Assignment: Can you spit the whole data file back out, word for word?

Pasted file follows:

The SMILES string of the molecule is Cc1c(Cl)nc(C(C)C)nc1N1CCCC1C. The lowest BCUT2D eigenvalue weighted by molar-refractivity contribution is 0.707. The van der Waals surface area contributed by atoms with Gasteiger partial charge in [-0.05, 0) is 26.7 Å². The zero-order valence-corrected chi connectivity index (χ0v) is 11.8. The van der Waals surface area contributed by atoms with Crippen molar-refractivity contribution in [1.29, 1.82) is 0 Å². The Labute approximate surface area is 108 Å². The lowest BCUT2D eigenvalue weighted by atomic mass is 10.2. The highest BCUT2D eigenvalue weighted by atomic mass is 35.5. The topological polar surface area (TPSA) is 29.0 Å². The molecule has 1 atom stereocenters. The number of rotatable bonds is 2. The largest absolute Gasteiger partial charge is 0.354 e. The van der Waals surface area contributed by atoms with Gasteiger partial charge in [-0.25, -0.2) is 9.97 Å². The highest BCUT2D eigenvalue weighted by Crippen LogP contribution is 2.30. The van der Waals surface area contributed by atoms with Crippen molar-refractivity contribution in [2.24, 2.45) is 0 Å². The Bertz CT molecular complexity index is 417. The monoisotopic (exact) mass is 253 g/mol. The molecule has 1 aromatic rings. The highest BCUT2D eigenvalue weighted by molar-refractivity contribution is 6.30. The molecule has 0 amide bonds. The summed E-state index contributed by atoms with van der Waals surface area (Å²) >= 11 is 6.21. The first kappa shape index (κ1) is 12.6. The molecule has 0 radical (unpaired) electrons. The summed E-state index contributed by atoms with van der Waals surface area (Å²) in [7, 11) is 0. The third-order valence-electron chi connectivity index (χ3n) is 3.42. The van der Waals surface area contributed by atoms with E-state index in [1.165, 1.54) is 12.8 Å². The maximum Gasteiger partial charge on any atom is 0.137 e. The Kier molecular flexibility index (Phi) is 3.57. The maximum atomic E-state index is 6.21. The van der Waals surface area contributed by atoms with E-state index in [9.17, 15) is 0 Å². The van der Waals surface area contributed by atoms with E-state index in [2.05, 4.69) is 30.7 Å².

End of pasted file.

The SMILES string of the molecule is Cc1c(Cl)nc(C(C)C)nc1N1CCCC1C. The lowest BCUT2D eigenvalue weighted by molar-refractivity contribution is 0.707. The van der Waals surface area contributed by atoms with Gasteiger partial charge in [-0.05, 0) is 26.7 Å². The zero-order valence-corrected chi connectivity index (χ0v) is 11.8. The van der Waals surface area contributed by atoms with Crippen molar-refractivity contribution in [1.29, 1.82) is 0 Å². The Labute approximate surface area is 108 Å². The lowest BCUT2D eigenvalue weighted by atomic mass is 10.2. The highest BCUT2D eigenvalue weighted by atomic mass is 35.5. The topological polar surface area (TPSA) is 29.0 Å². The molecule has 1 atom stereocenters. The number of rotatable bonds is 2. The largest absolute Gasteiger partial charge is 0.354 e. The van der Waals surface area contributed by atoms with Gasteiger partial charge in [-0.25, -0.2) is 9.97 Å². The highest BCUT2D eigenvalue weighted by Crippen LogP contribution is 2.30. The van der Waals surface area contributed by atoms with Crippen molar-refractivity contribution in [2.24, 2.45) is 0 Å². The Bertz CT molecular complexity index is 417. The monoisotopic (exact) mass is 253 g/mol. The molecule has 1 aromatic rings. The highest BCUT2D eigenvalue weighted by molar-refractivity contribution is 6.30. The molecule has 0 amide bonds. The summed E-state index contributed by atoms with van der Waals surface area (Å²) >= 11 is 6.21. The first kappa shape index (κ1) is 12.6. The molecule has 0 radical (unpaired) electrons. The summed E-state index contributed by atoms with van der Waals surface area (Å²) in [7, 11) is 0. The third-order valence-electron chi connectivity index (χ3n) is 3.42. The van der Waals surface area contributed by atoms with E-state index in [1.165, 1.54) is 12.8 Å². The maximum Gasteiger partial charge on any atom is 0.137 e. The Kier molecular flexibility index (Phi) is 3.57. The maximum atomic E-state index is 6.21. The van der Waals surface area contributed by atoms with E-state index in [9.17, 15) is 0 Å². The van der Waals surface area contributed by atoms with E-state index in [2.05, 4.69) is 30.7 Å².